Filip Čapek is a professor at the Dept. of the Old Testament at Charles University’s Protestant Theological Faculty. His focus is archaeology and the history of the southern Levant. Since 2019, he and colleagues have been contributing to the dig at Tel Moza excavation site near Jerusalem, working closely with the University of Tel Aviv’s Institute of Archaeology and other partners such at the University of Heidelberg (a fellow 4EU+ Alliance member)
Tel Moza is the site of an iron age temple that was uncovered which contemporary with the legendary Solomon’s Temple - the latter of course never having been been found. Similarities of the Tel Moza temple to Biblical descriptions of the First Temple understandably caused a stir and attracted a great amount of attention. Filip Čapek explains that while similarities exist, there are also significant differences. For example, Tel Moza served a largely community and was certainly not in the centre of the city. In our interview, Čapek discusses not only the site but also the Old Testament, the roles of pastor and researcher, and what it is like for students at the Protestant Theological Faculty.
Excerpts from our interview:
“Students who study at the Protestant Theological Faculty may be religious or from Christian backgrounds but of course they don’t have to be religious or belong to any denomination at all. Some of them are atheists, many are Catholics, they are students who are interested in history, ancient languages, theology, or are interested in the Protestant tradition and social work. Many are attracted to scientific study and we are open and interested in interdisciplinary knowledge that is not religious-based. I think they are attracted to being able to get both a religious and secular background.”
“The year 2019 saw us expand our cooperation with Tel Aviv University and fellow partner the University of Heidelberg (which is also our partner in the 4EU+ Alliance) at the Tel Moza site. Before that, we were at Tel Azeka but now we have two campaigns a year. Students learning about history and Israel and the Old Testament can apply. They are interviewed because not all can come, there aren’t enough places for everyone, but it’s a chance to deepen their knowledge of fieldwork and to see up close that history is very complex. I am very glad that some fell in love with Israel and with archaeology; some of them are now PhD students who have joined us again and again.”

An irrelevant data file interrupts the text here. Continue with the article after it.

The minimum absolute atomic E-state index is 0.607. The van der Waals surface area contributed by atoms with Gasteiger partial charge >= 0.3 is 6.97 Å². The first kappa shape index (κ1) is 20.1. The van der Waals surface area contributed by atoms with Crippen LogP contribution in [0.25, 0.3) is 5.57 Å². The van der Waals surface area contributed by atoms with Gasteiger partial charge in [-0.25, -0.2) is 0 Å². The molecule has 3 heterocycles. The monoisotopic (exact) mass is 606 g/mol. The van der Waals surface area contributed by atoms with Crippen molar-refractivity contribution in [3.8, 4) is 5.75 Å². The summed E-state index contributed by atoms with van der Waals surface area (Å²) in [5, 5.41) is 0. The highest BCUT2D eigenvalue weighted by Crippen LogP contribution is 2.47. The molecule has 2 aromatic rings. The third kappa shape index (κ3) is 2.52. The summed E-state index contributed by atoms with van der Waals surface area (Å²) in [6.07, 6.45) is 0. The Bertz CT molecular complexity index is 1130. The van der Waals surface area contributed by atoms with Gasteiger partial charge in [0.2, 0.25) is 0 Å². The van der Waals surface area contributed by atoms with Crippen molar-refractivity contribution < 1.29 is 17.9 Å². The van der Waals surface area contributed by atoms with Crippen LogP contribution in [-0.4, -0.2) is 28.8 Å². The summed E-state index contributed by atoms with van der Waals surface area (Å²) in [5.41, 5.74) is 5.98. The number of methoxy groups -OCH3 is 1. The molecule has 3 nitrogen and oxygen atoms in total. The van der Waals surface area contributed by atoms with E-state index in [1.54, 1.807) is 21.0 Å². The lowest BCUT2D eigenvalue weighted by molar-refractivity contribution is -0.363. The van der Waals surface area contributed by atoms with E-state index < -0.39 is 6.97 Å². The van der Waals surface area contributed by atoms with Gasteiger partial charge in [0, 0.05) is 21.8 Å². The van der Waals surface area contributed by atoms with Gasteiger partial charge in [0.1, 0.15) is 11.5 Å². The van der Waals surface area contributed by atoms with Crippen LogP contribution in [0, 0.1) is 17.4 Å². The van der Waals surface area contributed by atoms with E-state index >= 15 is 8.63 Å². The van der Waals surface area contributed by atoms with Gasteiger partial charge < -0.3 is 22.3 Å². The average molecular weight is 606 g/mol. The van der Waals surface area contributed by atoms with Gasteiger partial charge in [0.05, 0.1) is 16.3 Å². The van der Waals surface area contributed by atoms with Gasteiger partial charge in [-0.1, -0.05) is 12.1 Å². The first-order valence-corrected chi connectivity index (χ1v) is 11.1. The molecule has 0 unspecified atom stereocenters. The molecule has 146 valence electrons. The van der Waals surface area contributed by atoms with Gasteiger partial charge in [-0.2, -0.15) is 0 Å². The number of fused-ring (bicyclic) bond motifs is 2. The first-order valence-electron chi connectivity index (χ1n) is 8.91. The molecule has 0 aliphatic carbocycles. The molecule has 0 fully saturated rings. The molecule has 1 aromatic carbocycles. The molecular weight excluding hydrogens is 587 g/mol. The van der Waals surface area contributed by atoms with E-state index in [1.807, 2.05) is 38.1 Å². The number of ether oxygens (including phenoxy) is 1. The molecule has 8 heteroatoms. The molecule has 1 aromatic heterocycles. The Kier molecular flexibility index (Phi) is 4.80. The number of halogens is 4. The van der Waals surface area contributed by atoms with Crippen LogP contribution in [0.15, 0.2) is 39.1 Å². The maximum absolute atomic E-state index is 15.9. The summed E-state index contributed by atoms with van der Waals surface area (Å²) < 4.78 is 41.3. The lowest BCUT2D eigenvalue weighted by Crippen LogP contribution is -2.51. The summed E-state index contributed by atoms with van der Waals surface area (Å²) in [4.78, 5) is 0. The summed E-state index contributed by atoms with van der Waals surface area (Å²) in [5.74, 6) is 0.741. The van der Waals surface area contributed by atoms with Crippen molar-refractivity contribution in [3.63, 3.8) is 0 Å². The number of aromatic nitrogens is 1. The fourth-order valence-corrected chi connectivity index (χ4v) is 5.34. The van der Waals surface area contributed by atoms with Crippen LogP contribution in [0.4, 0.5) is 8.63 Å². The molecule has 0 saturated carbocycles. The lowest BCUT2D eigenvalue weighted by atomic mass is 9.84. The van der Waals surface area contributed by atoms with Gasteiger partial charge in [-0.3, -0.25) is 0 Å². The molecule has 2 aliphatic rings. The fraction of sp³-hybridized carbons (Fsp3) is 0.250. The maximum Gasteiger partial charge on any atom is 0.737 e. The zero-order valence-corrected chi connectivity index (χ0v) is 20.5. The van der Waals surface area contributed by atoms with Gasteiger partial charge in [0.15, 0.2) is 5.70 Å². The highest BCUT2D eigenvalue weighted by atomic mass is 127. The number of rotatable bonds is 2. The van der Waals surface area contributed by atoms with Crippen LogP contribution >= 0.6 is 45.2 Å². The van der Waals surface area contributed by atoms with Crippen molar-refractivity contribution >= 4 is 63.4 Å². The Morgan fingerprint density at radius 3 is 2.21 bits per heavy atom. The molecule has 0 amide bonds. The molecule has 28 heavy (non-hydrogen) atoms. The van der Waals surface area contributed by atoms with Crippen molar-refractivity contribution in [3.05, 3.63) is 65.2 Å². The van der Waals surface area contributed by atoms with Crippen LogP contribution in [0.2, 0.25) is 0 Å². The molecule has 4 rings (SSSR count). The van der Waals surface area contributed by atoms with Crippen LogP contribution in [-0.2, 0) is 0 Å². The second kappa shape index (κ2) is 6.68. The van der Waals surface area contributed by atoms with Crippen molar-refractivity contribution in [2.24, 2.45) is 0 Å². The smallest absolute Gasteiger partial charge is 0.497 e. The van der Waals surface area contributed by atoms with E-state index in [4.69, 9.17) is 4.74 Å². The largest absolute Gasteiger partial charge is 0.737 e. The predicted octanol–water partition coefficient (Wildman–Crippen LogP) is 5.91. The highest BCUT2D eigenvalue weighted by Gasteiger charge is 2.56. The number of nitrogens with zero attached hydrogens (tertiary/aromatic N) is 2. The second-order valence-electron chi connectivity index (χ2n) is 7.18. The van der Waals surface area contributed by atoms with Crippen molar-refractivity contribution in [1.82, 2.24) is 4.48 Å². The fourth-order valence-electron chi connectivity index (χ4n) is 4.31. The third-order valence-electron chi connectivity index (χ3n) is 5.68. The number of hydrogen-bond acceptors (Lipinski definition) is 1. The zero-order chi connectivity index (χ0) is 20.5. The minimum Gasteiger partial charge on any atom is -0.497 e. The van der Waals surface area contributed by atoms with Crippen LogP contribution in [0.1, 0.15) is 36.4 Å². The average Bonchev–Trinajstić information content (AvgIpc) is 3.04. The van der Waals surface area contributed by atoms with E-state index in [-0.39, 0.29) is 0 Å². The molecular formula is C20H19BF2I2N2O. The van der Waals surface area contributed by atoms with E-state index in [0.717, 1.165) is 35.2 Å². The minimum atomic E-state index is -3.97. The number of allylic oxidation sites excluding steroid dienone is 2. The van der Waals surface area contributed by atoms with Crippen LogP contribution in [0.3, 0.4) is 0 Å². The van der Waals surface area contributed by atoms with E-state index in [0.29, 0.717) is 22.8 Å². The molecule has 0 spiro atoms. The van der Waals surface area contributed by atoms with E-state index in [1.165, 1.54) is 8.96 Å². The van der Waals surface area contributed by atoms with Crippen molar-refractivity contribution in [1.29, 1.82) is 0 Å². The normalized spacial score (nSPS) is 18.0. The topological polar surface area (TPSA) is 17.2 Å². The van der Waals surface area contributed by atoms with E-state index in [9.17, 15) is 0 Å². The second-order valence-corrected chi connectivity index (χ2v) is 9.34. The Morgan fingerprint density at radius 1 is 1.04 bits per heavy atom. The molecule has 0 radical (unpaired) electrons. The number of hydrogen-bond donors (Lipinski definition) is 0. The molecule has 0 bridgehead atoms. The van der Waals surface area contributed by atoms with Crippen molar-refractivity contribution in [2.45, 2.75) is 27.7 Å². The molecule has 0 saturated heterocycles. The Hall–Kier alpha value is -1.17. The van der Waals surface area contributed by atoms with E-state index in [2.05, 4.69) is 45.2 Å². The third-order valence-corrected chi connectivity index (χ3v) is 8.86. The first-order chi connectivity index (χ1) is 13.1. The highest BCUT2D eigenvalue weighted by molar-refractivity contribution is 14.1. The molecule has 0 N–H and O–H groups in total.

“There are no definitive answers as to who was worshipped at Tel Moza at first: some consider that the temple was not dedicated to Yahweh but to Baal. The feet of a statue that may, according to experts from Hebrew University, have belonged to the deity Baal. The problem is that the statue was found to be part of wall at the site and not in the front, so it may be that Baal had already been desacralized and may have lost his power when Yahweh came as the main god. There was a change. In the same temple, maybe one deity was worshipped and then another. We can refer to Biblical texts but we have to be careful because these texts were written centuries later and don’t have much to say about 9th or 10th century BCE.”
“One thing that I am writing and publishing about and that we debate with colleagues is that the ancient city of Jerusalem in 10 or 9 BCE was much smaller and lay much lower and that the legendary Solomon’s Temple never stood on the Temple Mount. Some argue it could have even stood outside the city walls but that does not seem logical: it would be [vulnerable to enemy attacks]. If you want to get someone on their knees, you destroy their temple, you burn it. In my view, that is the discussion: to think about alternative locations... although it hasn’t been - and may never be - found.”
“There are a lot of differences between Solomon’s Temple, as described in the Book of Kings: for one, it was supposed to be far more luxurious than anything found at Tel Moza, which was much more rural [in character]. Tel Moza is also seven kilometres away from Jerusalem. There are many similarities in the layout and the site but when asked about it I say this is not about the First Temple. Tel Moza is very attractive as a site [we don’t have many such sites uncovered from that time period of 9th or 10 century BCE]. One important aspect is that it was never damaged or destroyed [during centralisation and religious reforms] but buried [over time].”
|Forum Radio - Interview / Episode 5 / Filip Čapek - The temple at Tel Moza / Runtime: 30 minutes, 0 seconds.|
Professor Filip Čapek teaches at the Protestant Theological Faculty of Charles University. He is an expert on the Old Testament, archaeology and the history of the southern Levant. He and colleagues at the faculty have worked closely with Tel Aviv University's Institute of Archaeology on two excavation campaigns, most recently at Tel Moza, where Israeli archaeologists had earlier uncovered an Iron Age temple resembling Biblical descriptions of the legendary (and undiscovered) Solomon's Temple. Key differences quickly ruled out they could be one and the same. The Czech team, which includes students from the faculty, continues to contribute and work together on finds which have been carefully catalogued and preserved. The team is helping on site even this September. Professor Čapek also has an upcoming and much anticipated book on the subject of temples in Jerusalem during the Iron Age.